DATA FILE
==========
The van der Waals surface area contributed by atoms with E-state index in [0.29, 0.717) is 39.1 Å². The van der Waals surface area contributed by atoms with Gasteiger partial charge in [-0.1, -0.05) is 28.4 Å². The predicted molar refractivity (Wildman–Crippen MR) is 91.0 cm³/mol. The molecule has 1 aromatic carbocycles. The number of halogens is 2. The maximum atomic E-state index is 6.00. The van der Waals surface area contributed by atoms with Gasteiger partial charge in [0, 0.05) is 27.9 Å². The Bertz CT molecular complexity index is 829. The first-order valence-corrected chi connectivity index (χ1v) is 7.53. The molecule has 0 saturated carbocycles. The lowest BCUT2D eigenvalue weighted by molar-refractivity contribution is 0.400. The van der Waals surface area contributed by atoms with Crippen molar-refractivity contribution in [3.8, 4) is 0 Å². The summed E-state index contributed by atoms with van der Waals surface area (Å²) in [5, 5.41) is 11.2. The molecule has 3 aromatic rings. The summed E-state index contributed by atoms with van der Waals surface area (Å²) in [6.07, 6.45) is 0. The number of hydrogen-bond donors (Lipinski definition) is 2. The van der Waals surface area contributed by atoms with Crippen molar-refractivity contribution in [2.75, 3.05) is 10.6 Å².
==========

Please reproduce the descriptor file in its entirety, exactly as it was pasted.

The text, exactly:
The van der Waals surface area contributed by atoms with E-state index in [0.29, 0.717) is 39.1 Å². The van der Waals surface area contributed by atoms with Gasteiger partial charge in [-0.1, -0.05) is 28.4 Å². The predicted molar refractivity (Wildman–Crippen MR) is 91.0 cm³/mol. The molecule has 1 aromatic carbocycles. The number of halogens is 2. The maximum atomic E-state index is 6.00. The van der Waals surface area contributed by atoms with Gasteiger partial charge in [0, 0.05) is 27.9 Å². The Bertz CT molecular complexity index is 829. The first-order valence-corrected chi connectivity index (χ1v) is 7.53. The molecule has 0 saturated carbocycles. The lowest BCUT2D eigenvalue weighted by molar-refractivity contribution is 0.400. The van der Waals surface area contributed by atoms with Crippen molar-refractivity contribution in [3.8, 4) is 0 Å². The summed E-state index contributed by atoms with van der Waals surface area (Å²) in [5, 5.41) is 11.2. The molecule has 3 aromatic rings. The summed E-state index contributed by atoms with van der Waals surface area (Å²) in [6.07, 6.45) is 0. The number of hydrogen-bond donors (Lipinski definition) is 2. The van der Waals surface area contributed by atoms with Crippen molar-refractivity contribution in [2.75, 3.05) is 10.6 Å².